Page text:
This is just to supplement Decency's answer (below) for readers who are unfamiliar with Brood War; please read it first http://gaming.stackexchange.com/a/74844/20893. I agree with him, you just can't do BW muta micro in SC2. But what exactly is it that you can't do?
Sometimes it's not clear what BW players mean by "mutalisk micro". I think it's easier to show in-action than to describe it in words, but I'll try both.
Along the veins of the Jaedong vs UpMagic video in the question, and the Jaedong vs Iris video in Decency's answer, I'll add in Jaedong vs Fantasy (it's actually not his best) and July vs Hwasing (how it all started).
The Liquipedia article on Mutalisk Harassment is a textbook resource explaining the mechanics and advantages of muta micro, but it doesn't hurt to repeat the points here.
Allows the mutalisks to be moved like 1 unit
Allows mutalisks to stack their damage on the same target
Prevents opponents from focus firing down single mutalisks. The targetting AI would generally pick a different mutalisk every time the mutas moved out and then back into range. Since the mutas were stacked on top of each other, an opponent had a hard time clicking and picking a specific mutalisk
Targetting & Moving
Mutalisks belonged to a group of units (Vultures, Wraiths) that did not need to decelerate while firing because they fired projectiles. They could fire on the move!
As long as the the target was < ~30° of the direction the mutas were facing, the projectile would fire. This meant that sometimes the mutas looked like they could shoot sideways or backwards.
Slight variations in how the game interpreted the Patrol, Hold Position and Attack-Target commands meant the mutas could concentrate all their fire on one target or spread out the damage amongst multiple targets to prevent overkilling one unit.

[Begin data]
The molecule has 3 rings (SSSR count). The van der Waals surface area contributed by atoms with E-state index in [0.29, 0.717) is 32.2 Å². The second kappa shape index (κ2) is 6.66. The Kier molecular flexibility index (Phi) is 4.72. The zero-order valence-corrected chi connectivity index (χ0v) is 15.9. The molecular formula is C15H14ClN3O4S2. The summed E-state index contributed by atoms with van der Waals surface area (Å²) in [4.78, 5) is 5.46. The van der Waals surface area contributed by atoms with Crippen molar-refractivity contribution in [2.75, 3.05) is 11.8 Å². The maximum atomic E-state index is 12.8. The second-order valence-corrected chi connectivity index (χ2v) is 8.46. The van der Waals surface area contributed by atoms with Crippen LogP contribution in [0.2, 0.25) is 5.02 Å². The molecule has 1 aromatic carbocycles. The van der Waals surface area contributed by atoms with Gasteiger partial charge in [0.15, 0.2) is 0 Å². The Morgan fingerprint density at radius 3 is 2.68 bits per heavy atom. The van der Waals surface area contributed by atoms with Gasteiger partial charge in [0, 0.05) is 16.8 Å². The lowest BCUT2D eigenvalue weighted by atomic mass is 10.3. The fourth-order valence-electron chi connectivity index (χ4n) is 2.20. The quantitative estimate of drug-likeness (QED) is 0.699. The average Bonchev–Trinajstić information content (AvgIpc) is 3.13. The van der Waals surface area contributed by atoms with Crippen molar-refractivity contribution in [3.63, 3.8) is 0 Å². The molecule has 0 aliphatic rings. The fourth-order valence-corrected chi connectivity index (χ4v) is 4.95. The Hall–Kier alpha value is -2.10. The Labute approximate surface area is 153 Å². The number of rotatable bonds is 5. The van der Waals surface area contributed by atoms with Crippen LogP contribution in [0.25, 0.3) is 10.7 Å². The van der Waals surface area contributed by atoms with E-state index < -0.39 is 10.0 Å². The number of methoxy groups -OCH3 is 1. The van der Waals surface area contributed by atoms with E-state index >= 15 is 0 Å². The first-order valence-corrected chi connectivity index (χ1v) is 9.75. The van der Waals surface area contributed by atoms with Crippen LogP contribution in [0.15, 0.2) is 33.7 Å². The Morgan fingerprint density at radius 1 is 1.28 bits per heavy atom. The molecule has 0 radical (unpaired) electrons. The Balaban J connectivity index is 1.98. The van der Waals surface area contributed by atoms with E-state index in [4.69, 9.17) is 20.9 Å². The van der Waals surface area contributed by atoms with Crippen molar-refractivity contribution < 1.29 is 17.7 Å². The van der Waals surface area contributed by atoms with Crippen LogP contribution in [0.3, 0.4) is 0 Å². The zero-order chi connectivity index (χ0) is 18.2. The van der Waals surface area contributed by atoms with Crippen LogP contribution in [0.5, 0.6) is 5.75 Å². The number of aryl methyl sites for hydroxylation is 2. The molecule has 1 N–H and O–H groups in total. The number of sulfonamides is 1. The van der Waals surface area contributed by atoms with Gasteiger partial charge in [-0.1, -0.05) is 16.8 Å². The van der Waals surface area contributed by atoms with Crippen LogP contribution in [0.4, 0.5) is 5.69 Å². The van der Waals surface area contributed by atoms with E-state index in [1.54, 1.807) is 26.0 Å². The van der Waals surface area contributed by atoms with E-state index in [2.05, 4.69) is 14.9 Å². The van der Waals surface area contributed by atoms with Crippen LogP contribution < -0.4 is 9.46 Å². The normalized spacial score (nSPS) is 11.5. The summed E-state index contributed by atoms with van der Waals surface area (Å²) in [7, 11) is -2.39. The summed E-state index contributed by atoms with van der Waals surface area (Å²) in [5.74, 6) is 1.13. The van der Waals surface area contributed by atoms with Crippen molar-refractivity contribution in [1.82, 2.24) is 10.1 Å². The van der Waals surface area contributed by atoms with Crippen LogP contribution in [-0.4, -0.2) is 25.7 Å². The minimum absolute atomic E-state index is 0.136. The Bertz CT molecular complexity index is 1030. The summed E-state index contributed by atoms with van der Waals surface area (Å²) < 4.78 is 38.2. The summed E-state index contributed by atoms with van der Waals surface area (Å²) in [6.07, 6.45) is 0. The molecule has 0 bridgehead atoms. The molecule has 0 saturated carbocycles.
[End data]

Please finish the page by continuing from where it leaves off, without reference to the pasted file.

Here are some detailed discussions on how to pull it off.
At the risk of sensationalizing the results of mutalisk micro (because it's not quite this good), imagine fielding a 1320 HP (120 HP x 11 mutas) unit that dealt 99 dmg to the first target (no upgrades on either side), and then 33 dmg to the second target and 11 dmg to the third target. Then imagine that it didn't even need to pause to attack, could shoot sideways, could turn 180° instantaneously, and slowly regenerated health. O_o!?
In the case of Jaedong, because he could micro 2 control groups of mutalisks (it's mind boggling to think about the mechanics of it), his Mutabehemoth was a 2640 HP, 198 dmg (then 66, then 22) natural disaster, rampaging across the map.
You'll notice in the Jaedong vs any-other-player games, the commentators' camera almost never leave the mutas. That's where the game is - the whole game. Jaedong's mutalisk micro controlled the game.
Now imagine taking that away from him.
The Pain of Switching Over to SC2
In the case of Jaedong, his virtuoso mechanics depended on the idiosyncrasies of BW. I really appreciate that Decency explains the latency reason for why it can't be done.
Even for the average competitive player, the exploits in BW made the game distinctive. For the more dedicated Zerg player, deep understandings of topics such as "Which Way Does the Mutalisk Glave Wurm Attack?" meant that SC2 feels like a completely different game.